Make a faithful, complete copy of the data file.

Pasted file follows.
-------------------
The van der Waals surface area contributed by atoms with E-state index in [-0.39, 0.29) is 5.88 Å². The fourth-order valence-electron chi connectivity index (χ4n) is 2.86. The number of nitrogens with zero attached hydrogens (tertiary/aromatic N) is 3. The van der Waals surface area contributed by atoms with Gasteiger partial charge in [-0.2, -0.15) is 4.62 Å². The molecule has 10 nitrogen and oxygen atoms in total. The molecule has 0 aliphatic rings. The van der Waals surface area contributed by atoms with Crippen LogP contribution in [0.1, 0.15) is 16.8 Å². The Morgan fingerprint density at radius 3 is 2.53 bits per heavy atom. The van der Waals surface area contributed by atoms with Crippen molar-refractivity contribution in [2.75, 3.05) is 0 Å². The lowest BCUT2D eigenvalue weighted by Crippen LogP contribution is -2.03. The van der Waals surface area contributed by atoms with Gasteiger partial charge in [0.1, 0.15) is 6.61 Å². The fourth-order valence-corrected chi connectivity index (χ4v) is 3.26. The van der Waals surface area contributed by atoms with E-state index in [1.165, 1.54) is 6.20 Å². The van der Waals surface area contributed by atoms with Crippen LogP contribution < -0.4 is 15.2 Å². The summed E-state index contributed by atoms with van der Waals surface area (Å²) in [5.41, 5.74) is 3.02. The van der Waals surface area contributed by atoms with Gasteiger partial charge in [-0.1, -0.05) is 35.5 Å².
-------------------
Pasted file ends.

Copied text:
The van der Waals surface area contributed by atoms with E-state index in [-0.39, 0.29) is 5.88 Å². The fourth-order valence-electron chi connectivity index (χ4n) is 2.86. The number of nitrogens with zero attached hydrogens (tertiary/aromatic N) is 3. The van der Waals surface area contributed by atoms with Gasteiger partial charge in [-0.2, -0.15) is 4.62 Å². The molecule has 10 nitrogen and oxygen atoms in total. The molecule has 0 aliphatic rings. The van der Waals surface area contributed by atoms with Crippen LogP contribution in [0.1, 0.15) is 16.8 Å². The Morgan fingerprint density at radius 3 is 2.53 bits per heavy atom. The van der Waals surface area contributed by atoms with Crippen molar-refractivity contribution in [2.75, 3.05) is 0 Å². The lowest BCUT2D eigenvalue weighted by Crippen LogP contribution is -2.03. The van der Waals surface area contributed by atoms with Gasteiger partial charge in [0.1, 0.15) is 6.61 Å². The fourth-order valence-corrected chi connectivity index (χ4v) is 3.26. The van der Waals surface area contributed by atoms with E-state index in [1.165, 1.54) is 6.20 Å². The van der Waals surface area contributed by atoms with Crippen LogP contribution < -0.4 is 15.2 Å². The summed E-state index contributed by atoms with van der Waals surface area (Å²) in [5.41, 5.74) is 3.02. The van der Waals surface area contributed by atoms with Gasteiger partial charge in [-0.1, -0.05) is 35.5 Å².